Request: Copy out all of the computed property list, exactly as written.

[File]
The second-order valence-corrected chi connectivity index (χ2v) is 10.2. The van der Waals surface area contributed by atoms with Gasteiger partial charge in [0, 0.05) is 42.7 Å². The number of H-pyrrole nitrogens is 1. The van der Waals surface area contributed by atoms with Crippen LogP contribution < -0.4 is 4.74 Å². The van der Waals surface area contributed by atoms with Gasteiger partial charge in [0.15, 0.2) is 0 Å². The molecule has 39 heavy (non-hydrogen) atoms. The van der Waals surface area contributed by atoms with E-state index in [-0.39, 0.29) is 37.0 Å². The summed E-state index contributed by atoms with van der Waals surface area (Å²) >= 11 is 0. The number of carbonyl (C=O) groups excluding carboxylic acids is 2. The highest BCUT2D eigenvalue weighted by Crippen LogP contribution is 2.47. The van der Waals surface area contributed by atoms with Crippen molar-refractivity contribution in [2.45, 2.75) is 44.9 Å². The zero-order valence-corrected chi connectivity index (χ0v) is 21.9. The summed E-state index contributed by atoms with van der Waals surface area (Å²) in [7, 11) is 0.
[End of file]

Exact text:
The second-order valence-corrected chi connectivity index (χ2v) is 10.2. The van der Waals surface area contributed by atoms with Gasteiger partial charge in [0, 0.05) is 42.7 Å². The number of H-pyrrole nitrogens is 1. The van der Waals surface area contributed by atoms with Crippen LogP contribution < -0.4 is 4.74 Å². The van der Waals surface area contributed by atoms with Gasteiger partial charge in [0.15, 0.2) is 0 Å². The molecule has 39 heavy (non-hydrogen) atoms. The van der Waals surface area contributed by atoms with E-state index in [-0.39, 0.29) is 37.0 Å². The summed E-state index contributed by atoms with van der Waals surface area (Å²) >= 11 is 0. The number of carbonyl (C=O) groups excluding carboxylic acids is 2. The highest BCUT2D eigenvalue weighted by Crippen LogP contribution is 2.47. The van der Waals surface area contributed by atoms with Crippen molar-refractivity contribution in [2.45, 2.75) is 44.9 Å². The zero-order valence-corrected chi connectivity index (χ0v) is 21.9. The summed E-state index contributed by atoms with van der Waals surface area (Å²) in [7, 11) is 0.